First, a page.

Reputation is an important component in social interactions of animals living in groups, and plays a significant role in the establishment of cooperation. However, according to a new study led by the University of Veterinary Medicine in Vienna, Austria, dogs have significant difficulties in remembering incidences of human generosity in food-giving situations, and thus may have no concept of gift-giving reputation.
While previous studies argued that dogs cooperate with humans because they can form an understanding of their reputations – for instance, whether a particular individual is usually offering or withholding food – this new study shows that this may not be the case. The scientists devised a series of experiments to test this ability in dogs, as well as in their closest ancestors, wolves.
In a first experiment, the animals were prompted to observe an interaction between two humans and another animal, with a “generous” person offering food and a “selfish” one withholding it. The second experiment tested whether animals formed reputations after interacting directly with the generous and selfish humans.
Statistical analyses of the results have shown that, in most cases, the generous handler did not appear to have a better reputation either with the dogs or the wolves, after either indirect observation or direct experience of humans’ generosity regarding food.
“We found that dogs and wolves, at the group level, did not differentiate between a generous or selfish partner after indirect or direct experience, but wolves were more attentive towards the generous person during the observation phase and some dogs and wolves did prefer the generous partner, at least after indirect and direct experience was combined,” wrote the researchers.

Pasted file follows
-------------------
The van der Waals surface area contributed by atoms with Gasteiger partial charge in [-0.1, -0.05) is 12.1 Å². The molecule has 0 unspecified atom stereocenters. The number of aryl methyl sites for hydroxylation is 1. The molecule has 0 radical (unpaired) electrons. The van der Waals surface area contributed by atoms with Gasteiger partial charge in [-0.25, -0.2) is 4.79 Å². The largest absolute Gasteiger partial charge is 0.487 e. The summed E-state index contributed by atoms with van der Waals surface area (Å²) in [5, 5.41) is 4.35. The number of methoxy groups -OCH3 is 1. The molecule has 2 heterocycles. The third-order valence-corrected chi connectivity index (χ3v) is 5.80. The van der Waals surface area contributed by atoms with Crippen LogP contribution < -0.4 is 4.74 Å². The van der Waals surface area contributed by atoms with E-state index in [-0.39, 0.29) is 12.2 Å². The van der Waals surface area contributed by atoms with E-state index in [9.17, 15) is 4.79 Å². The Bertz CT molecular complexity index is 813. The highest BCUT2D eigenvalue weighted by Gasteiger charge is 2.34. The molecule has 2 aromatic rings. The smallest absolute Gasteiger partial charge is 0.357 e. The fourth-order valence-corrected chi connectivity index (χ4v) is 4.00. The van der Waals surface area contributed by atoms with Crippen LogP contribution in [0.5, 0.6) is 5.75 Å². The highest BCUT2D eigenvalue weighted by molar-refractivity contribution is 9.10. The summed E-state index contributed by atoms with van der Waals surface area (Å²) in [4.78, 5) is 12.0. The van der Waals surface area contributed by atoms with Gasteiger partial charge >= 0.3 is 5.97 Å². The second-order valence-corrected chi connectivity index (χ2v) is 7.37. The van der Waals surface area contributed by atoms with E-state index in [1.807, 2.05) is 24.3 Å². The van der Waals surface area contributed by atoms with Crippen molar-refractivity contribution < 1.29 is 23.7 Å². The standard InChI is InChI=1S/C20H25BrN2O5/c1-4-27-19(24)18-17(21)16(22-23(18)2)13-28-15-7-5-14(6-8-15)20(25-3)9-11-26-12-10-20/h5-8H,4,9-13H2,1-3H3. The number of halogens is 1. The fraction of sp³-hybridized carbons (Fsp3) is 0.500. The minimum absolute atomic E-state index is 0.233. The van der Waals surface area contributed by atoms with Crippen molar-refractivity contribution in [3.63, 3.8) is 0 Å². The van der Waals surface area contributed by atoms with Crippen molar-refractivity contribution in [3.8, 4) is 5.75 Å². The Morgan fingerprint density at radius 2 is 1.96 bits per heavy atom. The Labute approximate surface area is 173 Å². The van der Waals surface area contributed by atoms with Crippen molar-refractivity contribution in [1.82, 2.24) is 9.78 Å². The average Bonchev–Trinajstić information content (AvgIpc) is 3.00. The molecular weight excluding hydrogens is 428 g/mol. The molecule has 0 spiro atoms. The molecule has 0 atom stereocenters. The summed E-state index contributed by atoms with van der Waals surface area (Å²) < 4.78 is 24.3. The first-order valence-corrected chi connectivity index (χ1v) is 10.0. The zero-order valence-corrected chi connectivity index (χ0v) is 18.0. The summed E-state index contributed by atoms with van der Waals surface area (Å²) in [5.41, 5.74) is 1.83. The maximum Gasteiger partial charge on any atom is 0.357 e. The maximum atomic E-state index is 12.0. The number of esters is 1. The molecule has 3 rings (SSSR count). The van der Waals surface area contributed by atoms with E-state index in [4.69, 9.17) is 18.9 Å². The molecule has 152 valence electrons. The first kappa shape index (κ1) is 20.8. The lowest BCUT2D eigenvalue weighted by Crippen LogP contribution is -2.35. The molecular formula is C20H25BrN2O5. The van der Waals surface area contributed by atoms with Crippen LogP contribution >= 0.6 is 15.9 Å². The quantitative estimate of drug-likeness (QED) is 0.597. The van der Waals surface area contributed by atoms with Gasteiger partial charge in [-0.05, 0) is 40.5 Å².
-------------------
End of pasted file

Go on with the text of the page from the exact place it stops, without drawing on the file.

“Our study suggests that reputation formation may be more difficult than expected for animals and we emphasize the importance of context when studying reputation formation in animals.”
However, some significant limitations of the study include the fact that it only investigated the behavior of a small number of animals – six dogs and nine wolves – and that these animals were not food deprived before the experiments.
“In this study, there was only a small cost of not receiving a food reward if the animals chose the selfish partner,” explained the study authors. “Further, the trainer fed the subject every time he/she went back to the starting point for the next trial and the animals were not food-deprived before the test, thus they may not have been very motivated to choose the generous partner.”
Further research with a larger number of animals placed in a variety of contexts is needed to confirm these findings, and to clarify whether animals are more likely to gauge and act according to a human’s reputation while in a dangerous or stressful situation, or if they are particularly hungry.
The study is published in the journal PLoS One.
By Andrei Ionescu, Earth.com Staff Writer